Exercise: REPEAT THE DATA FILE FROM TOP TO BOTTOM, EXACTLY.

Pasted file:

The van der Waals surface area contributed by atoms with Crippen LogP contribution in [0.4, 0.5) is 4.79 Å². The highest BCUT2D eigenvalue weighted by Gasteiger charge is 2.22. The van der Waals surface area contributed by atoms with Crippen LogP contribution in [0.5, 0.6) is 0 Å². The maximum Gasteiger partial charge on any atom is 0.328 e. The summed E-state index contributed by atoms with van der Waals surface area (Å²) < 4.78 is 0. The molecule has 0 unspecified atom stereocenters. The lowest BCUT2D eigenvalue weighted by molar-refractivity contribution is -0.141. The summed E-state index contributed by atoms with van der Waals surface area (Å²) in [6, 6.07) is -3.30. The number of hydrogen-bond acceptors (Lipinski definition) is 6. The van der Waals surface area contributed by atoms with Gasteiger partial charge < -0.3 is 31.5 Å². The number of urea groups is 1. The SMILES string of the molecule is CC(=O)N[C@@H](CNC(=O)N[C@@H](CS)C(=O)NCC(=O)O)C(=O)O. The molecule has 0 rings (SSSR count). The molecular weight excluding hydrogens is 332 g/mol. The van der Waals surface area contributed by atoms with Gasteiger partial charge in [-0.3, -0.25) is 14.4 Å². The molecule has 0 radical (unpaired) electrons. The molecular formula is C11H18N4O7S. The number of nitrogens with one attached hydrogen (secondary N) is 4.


The van der Waals surface area contributed by atoms with Crippen LogP contribution in [0.4, 0.5) is 4.79 Å². The highest BCUT2D eigenvalue weighted by Gasteiger charge is 2.22. The van der Waals surface area contributed by atoms with Crippen LogP contribution in [0.5, 0.6) is 0 Å². The maximum Gasteiger partial charge on any atom is 0.328 e. The summed E-state index contributed by atoms with van der Waals surface area (Å²) < 4.78 is 0. The molecule has 0 unspecified atom stereocenters. The lowest BCUT2D eigenvalue weighted by molar-refractivity contribution is -0.141. The summed E-state index contributed by atoms with van der Waals surface area (Å²) in [6, 6.07) is -3.30. The number of hydrogen-bond acceptors (Lipinski definition) is 6. The van der Waals surface area contributed by atoms with Gasteiger partial charge < -0.3 is 31.5 Å². The number of urea groups is 1. The SMILES string of the molecule is CC(=O)N[C@@H](CNC(=O)N[C@@H](CS)C(=O)NCC(=O)O)C(=O)O. The molecule has 0 rings (SSSR count). The molecular weight excluding hydrogens is 332 g/mol. The van der Waals surface area contributed by atoms with Gasteiger partial charge in [-0.3, -0.25) is 14.4 Å². The molecule has 0 radical (unpaired) electrons. The molecular formula is C11H18N4O7S. The number of nitrogens with one attached hydrogen (secondary N) is 4.